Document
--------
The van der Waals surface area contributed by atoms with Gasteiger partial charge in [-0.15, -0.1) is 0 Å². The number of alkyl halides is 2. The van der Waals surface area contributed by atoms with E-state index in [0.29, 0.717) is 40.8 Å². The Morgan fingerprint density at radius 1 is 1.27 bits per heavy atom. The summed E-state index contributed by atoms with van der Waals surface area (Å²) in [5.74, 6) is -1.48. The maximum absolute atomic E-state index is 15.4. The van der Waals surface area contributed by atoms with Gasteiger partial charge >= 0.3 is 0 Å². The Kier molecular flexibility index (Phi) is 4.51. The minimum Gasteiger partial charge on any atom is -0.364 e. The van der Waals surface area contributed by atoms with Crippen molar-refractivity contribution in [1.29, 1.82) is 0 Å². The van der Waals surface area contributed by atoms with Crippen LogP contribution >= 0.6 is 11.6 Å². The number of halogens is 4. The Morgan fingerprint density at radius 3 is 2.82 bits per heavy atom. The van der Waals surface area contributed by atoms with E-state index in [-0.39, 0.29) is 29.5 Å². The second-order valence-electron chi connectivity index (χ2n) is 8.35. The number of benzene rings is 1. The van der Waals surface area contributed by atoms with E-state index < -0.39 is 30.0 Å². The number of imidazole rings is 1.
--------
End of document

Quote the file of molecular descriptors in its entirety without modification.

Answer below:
The van der Waals surface area contributed by atoms with Gasteiger partial charge in [-0.15, -0.1) is 0 Å². The number of alkyl halides is 2. The van der Waals surface area contributed by atoms with E-state index in [0.29, 0.717) is 40.8 Å². The Morgan fingerprint density at radius 1 is 1.27 bits per heavy atom. The summed E-state index contributed by atoms with van der Waals surface area (Å²) in [5.74, 6) is -1.48. The maximum absolute atomic E-state index is 15.4. The van der Waals surface area contributed by atoms with Gasteiger partial charge >= 0.3 is 0 Å². The Kier molecular flexibility index (Phi) is 4.51. The minimum Gasteiger partial charge on any atom is -0.364 e. The van der Waals surface area contributed by atoms with Crippen molar-refractivity contribution in [1.29, 1.82) is 0 Å². The van der Waals surface area contributed by atoms with Crippen LogP contribution >= 0.6 is 11.6 Å². The number of halogens is 4. The Morgan fingerprint density at radius 3 is 2.82 bits per heavy atom. The van der Waals surface area contributed by atoms with E-state index in [-0.39, 0.29) is 29.5 Å². The second-order valence-electron chi connectivity index (χ2n) is 8.35. The number of benzene rings is 1. The van der Waals surface area contributed by atoms with E-state index < -0.39 is 30.0 Å². The number of imidazole rings is 1.